use the word.

If it is designed to verb both transitively and intran- mean a re-establishment of the sitively; and the construction physical organism, that sense is not differs slightly from that of the to be found in the Greek term as Hebrew original, being in place of originally employed. “ in the third day he will make us The Aryan influences acting upon upstand," " in the third day we shall the Hebrews evidently tended to forth-upstand,” or, to paraphrase relax in some degree the reverential the compound,“emerge on a higher intensity with which the Hebrew plane erect." By a comparison of mind had been wont to regard the words the English reader may find mysteries of life.

mysteries of life. The following the pith of the meaning of this passage from the Talmud repreone. We have two well-known sents the mood of the Jewish

no

Rabbis of Pumbadita," and shows are changed." (Tanchuma, f. 47, us how they regarded the process 1;" compare also Job xiv. 22). of death as any other of nature's “They make attestation processes might have been regarded. respecting a dead person except There is no lack of reverence, but within three days after his death. less of the strained hush of awe After the three days' time they do than accompanies the utterances of not attest concerning him, inastheir older prophets :

much as the aspect of his face is “Rabba, assisting at the agony altered.(Jebamoth f, 120, 1.) of Rab Nachman, said to him, In the Johannine story of Master, I would that thou would'st Lazarus (John xi. 17, 39) the appear to me after thy death. Rab fourth day is adduced as affording Nachman appeared unto him. conclusive evidence of death. Rabba asked of him, Hast thou The myth of Jonah, probably suffered much ?-As a hair that disfigured as it is from its original, one should draw out of a cup of may occur to us as having been milk." (Moed Katan, 28a.)

cited in relation to this doctrine of It is naturally to be expected the triple period occupied by the that ancient Rabbinical literature death process. The interior of the will show definite traces of the whale as a residence affords a Mazdayasnian lore relative to the somewhat powerful metaphor for threefold period of death's gesta- three days of death, for there would tion of the soul. The following indeed be there neither good seamay serve as instances :

faring nor good dry land, but a • Tradition of the son (disciple) veritable suspension of realisable of Caphra :—The utmost force of existence. woe continues not, save unto the According to such studious third day; for, during a three- Rabbis among the modern Jews days' space, the soul wanders

as are conversant with Bible, Tal. around its sepulchre, expecting to mud, and Gospels alike, and hold return into the body. When it out yearning and sadly unregarded sees that the aspect of the counte- hands towards their Christian nance is become fixed, it recedes fellows, the expression “ the son of and relinquishes the body.” man denotes man in general, but (Bereschith R. c. 7.)

as viewed in his immortal aspect; “For the entire space of three and so comes to signify a man days the soul flies above the body, docile to the inspiration of the soul, expecting to return.” (Vajikra Ř. and superior to the suggestions of XVIII.)

matter. “For three days there is vehe- In this general sense, or rather mence of woe, because up to this in a particular sense typifying the point the form of the face is recog- general sense, would by them be nised." (Koheleth R. XII. 5.) understood such expressions as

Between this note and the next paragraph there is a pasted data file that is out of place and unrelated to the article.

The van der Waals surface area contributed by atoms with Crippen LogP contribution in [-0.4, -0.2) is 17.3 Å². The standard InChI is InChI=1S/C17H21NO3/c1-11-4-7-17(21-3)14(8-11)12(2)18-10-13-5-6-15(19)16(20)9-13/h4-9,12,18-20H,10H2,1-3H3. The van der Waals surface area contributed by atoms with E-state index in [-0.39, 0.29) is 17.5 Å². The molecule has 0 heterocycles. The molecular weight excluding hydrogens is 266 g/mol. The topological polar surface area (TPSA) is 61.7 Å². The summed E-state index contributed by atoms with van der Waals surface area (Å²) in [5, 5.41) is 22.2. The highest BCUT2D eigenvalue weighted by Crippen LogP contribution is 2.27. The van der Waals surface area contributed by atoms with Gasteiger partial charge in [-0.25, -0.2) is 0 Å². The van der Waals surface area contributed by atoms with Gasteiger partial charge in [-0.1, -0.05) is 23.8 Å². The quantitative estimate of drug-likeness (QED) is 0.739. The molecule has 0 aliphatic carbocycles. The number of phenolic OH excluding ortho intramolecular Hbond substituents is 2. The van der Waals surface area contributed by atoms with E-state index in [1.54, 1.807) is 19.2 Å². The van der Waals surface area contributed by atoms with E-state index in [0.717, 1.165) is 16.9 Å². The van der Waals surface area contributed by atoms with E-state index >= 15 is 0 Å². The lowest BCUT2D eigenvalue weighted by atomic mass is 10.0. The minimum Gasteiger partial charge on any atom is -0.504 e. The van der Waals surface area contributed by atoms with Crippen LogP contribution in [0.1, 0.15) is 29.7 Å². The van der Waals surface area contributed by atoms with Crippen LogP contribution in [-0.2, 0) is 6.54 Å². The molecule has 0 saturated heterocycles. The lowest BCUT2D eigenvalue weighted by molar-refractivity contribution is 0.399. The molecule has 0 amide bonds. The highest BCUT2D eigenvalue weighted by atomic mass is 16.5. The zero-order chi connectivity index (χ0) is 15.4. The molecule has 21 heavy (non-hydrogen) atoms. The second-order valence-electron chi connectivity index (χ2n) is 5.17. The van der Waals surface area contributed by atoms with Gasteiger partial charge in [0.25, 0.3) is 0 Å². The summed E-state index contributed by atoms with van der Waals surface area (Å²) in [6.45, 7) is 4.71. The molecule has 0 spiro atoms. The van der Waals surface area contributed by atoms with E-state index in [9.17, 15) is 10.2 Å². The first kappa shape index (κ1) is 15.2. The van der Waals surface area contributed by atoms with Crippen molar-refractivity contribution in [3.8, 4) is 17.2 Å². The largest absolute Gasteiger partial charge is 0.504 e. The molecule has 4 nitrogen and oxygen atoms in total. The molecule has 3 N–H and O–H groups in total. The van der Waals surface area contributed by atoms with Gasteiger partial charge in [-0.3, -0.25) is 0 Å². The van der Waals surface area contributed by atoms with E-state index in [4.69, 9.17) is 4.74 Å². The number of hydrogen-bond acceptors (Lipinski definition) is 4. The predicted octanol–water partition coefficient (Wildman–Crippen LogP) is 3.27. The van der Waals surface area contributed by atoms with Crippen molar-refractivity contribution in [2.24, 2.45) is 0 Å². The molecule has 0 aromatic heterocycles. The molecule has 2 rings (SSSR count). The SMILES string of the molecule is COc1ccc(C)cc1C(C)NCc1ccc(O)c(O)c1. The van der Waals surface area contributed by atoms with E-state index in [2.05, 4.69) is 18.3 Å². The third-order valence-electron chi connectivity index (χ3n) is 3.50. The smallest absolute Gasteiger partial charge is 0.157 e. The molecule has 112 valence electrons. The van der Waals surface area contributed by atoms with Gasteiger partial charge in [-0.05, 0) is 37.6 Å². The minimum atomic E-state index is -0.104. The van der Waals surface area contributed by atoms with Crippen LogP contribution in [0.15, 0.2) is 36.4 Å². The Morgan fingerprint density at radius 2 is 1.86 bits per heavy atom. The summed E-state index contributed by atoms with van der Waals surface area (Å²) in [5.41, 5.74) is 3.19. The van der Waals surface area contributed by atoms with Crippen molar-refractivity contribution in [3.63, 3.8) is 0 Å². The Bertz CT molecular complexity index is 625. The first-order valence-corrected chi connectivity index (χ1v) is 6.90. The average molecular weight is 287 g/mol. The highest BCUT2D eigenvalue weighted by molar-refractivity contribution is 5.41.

“ Why, after a three-days' space, these : “As Jonah was three days can the poor creature lay aside and three nights in the whale's woe?

After a three-days' space belly; so will the son of man the flesh corrupts, and its looks be three days and three nights

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* Pum-Bedaitha, mouth of the Bedaitha, a canal sometime joining the Euphrates and the Tigris, and perhaps one day to be reopened. In referring to the destiny of the Euphrates valley, in the former part of this paper, we were not anticipating the announcement of the British Government that so soon followed its publication.

in the heart of the earth.” [literally, upstand himself]. The (Matt. xiii. 40.)

sister replies, “I know that he will “Destroy this temple and in in the upstanding (anastasis, auferthree days I will raise it up stehung) in the uttermost day.” The [literally awaken it]

final day to the sages meant proHe spoke of the temple of his bably the mortal life's final daybody.” (John ii. 19, 2î, cf. Matt. the uttermost hour of each indixxvi. 61).

vidual on earth; but in the popu“ The Son of Man is about to be lar view this idea would seem delivered

up

into the hands of men, to have brought a spiritual fact and they will kill him, and the into too near and familiar relathird day he will be raised (literally, tions for it to be welcomed. A awakened].” (Matt. xvii. 22.) lesson we may safely draw from the

“ We remember that that life of Jesus is that while standing deceiver said, while he was yet on this plane he also stood, and alive, after three days I am raised stood consciously and with open (literally, am awakened].” (Matt. eyes, on the grander interior plane Xxvii. 63.)

of spirit. He responds in splendid “He used to teach his disciples and majestic utterance : I am, and say to them, The Son of Man embodied here before you, the upis delivered up into the hands of standing and the life [an idiomatic man, and they will kill him, and expression, presumably meaning though killed, after three days he by its conjunction of substantives, will raise himself up [literally, up- the same as I am, or represent, the stand himself. Here we find the anastatic or upstanding life). He word used for resurrection which that confides in me [and realises was examined above in its form this fact of the higher life], though anastasy). But they understood he die (which is a temporal fact, not the saying, and were afraid to only), yet will he live, and everyone ask him.” (Mark ix. 31.)